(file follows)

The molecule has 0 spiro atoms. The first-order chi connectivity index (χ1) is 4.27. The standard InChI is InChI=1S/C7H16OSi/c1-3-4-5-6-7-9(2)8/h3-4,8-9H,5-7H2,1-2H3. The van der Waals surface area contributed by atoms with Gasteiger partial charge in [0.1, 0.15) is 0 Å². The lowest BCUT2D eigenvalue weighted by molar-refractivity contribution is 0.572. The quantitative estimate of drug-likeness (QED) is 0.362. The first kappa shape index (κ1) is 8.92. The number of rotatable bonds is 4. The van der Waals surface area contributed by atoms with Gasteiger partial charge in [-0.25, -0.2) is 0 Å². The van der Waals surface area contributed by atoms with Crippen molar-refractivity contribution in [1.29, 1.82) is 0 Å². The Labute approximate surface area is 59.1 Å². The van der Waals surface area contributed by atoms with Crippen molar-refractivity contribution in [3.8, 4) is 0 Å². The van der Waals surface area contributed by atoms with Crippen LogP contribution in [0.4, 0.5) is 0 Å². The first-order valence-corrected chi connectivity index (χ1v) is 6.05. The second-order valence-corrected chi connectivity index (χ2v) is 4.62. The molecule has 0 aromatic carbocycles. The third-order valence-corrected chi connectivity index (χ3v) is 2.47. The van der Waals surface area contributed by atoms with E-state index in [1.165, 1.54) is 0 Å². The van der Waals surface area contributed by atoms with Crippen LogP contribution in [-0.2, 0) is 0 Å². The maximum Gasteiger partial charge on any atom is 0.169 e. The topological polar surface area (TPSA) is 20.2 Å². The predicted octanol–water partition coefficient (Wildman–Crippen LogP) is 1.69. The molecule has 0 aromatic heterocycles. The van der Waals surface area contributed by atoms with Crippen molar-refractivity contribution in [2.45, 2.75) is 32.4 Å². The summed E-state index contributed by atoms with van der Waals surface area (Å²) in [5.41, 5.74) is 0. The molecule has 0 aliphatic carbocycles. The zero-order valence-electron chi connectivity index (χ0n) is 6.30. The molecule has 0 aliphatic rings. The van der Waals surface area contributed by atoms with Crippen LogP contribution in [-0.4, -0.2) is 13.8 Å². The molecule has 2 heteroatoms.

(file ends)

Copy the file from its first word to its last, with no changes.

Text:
The molecule has 0 spiro atoms. The first-order chi connectivity index (χ1) is 4.27. The standard InChI is InChI=1S/C7H16OSi/c1-3-4-5-6-7-9(2)8/h3-4,8-9H,5-7H2,1-2H3. The van der Waals surface area contributed by atoms with Gasteiger partial charge in [0.1, 0.15) is 0 Å². The lowest BCUT2D eigenvalue weighted by molar-refractivity contribution is 0.572. The quantitative estimate of drug-likeness (QED) is 0.362. The first kappa shape index (κ1) is 8.92. The number of rotatable bonds is 4. The van der Waals surface area contributed by atoms with Gasteiger partial charge in [-0.25, -0.2) is 0 Å². The van der Waals surface area contributed by atoms with Crippen molar-refractivity contribution in [1.29, 1.82) is 0 Å². The Labute approximate surface area is 59.1 Å². The van der Waals surface area contributed by atoms with Crippen molar-refractivity contribution in [3.8, 4) is 0 Å². The van der Waals surface area contributed by atoms with Crippen LogP contribution in [0.4, 0.5) is 0 Å². The first-order valence-corrected chi connectivity index (χ1v) is 6.05. The second-order valence-corrected chi connectivity index (χ2v) is 4.62. The molecule has 0 aromatic carbocycles. The third-order valence-corrected chi connectivity index (χ3v) is 2.47. The van der Waals surface area contributed by atoms with E-state index in [1.165, 1.54) is 0 Å². The van der Waals surface area contributed by atoms with Crippen LogP contribution in [-0.2, 0) is 0 Å². The maximum Gasteiger partial charge on any atom is 0.169 e. The topological polar surface area (TPSA) is 20.2 Å². The predicted octanol–water partition coefficient (Wildman–Crippen LogP) is 1.69. The molecule has 0 aromatic heterocycles. The van der Waals surface area contributed by atoms with Crippen molar-refractivity contribution in [2.45, 2.75) is 32.4 Å². The summed E-state index contributed by atoms with van der Waals surface area (Å²) in [5.41, 5.74) is 0. The molecule has 0 aliphatic carbocycles. The zero-order valence-electron chi connectivity index (χ0n) is 6.30. The molecule has 0 aliphatic rings. The van der Waals surface area contributed by atoms with Crippen LogP contribution in [-0.4, -0.2) is 13.8 Å². The molecule has 2 heteroatoms.